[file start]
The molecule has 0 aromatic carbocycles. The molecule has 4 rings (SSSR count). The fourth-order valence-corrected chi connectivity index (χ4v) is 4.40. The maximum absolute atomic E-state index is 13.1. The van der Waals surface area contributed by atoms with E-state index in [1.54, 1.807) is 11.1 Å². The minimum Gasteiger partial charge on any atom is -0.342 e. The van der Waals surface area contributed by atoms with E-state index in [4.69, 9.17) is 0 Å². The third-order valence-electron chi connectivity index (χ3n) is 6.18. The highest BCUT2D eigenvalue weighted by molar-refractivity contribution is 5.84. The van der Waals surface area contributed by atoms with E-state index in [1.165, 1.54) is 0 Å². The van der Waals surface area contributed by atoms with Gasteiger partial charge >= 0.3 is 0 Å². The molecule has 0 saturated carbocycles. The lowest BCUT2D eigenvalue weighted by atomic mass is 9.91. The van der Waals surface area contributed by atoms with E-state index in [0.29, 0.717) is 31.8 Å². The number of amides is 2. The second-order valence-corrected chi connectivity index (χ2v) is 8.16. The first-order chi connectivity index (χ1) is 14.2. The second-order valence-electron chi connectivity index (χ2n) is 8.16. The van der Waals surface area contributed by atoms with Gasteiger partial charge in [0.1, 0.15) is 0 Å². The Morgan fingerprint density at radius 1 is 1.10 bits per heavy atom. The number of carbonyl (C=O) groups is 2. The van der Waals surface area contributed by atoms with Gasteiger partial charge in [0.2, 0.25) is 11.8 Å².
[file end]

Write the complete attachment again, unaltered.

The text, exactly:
The molecule has 0 aromatic carbocycles. The molecule has 4 rings (SSSR count). The fourth-order valence-corrected chi connectivity index (χ4v) is 4.40. The maximum absolute atomic E-state index is 13.1. The van der Waals surface area contributed by atoms with E-state index in [1.54, 1.807) is 11.1 Å². The minimum Gasteiger partial charge on any atom is -0.342 e. The van der Waals surface area contributed by atoms with E-state index in [4.69, 9.17) is 0 Å². The third-order valence-electron chi connectivity index (χ3n) is 6.18. The highest BCUT2D eigenvalue weighted by molar-refractivity contribution is 5.84. The van der Waals surface area contributed by atoms with E-state index in [1.165, 1.54) is 0 Å². The van der Waals surface area contributed by atoms with Gasteiger partial charge >= 0.3 is 0 Å². The molecule has 0 saturated carbocycles. The lowest BCUT2D eigenvalue weighted by atomic mass is 9.91. The van der Waals surface area contributed by atoms with E-state index in [0.29, 0.717) is 31.8 Å². The number of amides is 2. The second-order valence-corrected chi connectivity index (χ2v) is 8.16. The first-order chi connectivity index (χ1) is 14.2. The second-order valence-electron chi connectivity index (χ2n) is 8.16. The van der Waals surface area contributed by atoms with Gasteiger partial charge in [0.1, 0.15) is 0 Å². The Morgan fingerprint density at radius 1 is 1.10 bits per heavy atom. The number of carbonyl (C=O) groups is 2. The van der Waals surface area contributed by atoms with Gasteiger partial charge in [0.2, 0.25) is 11.8 Å².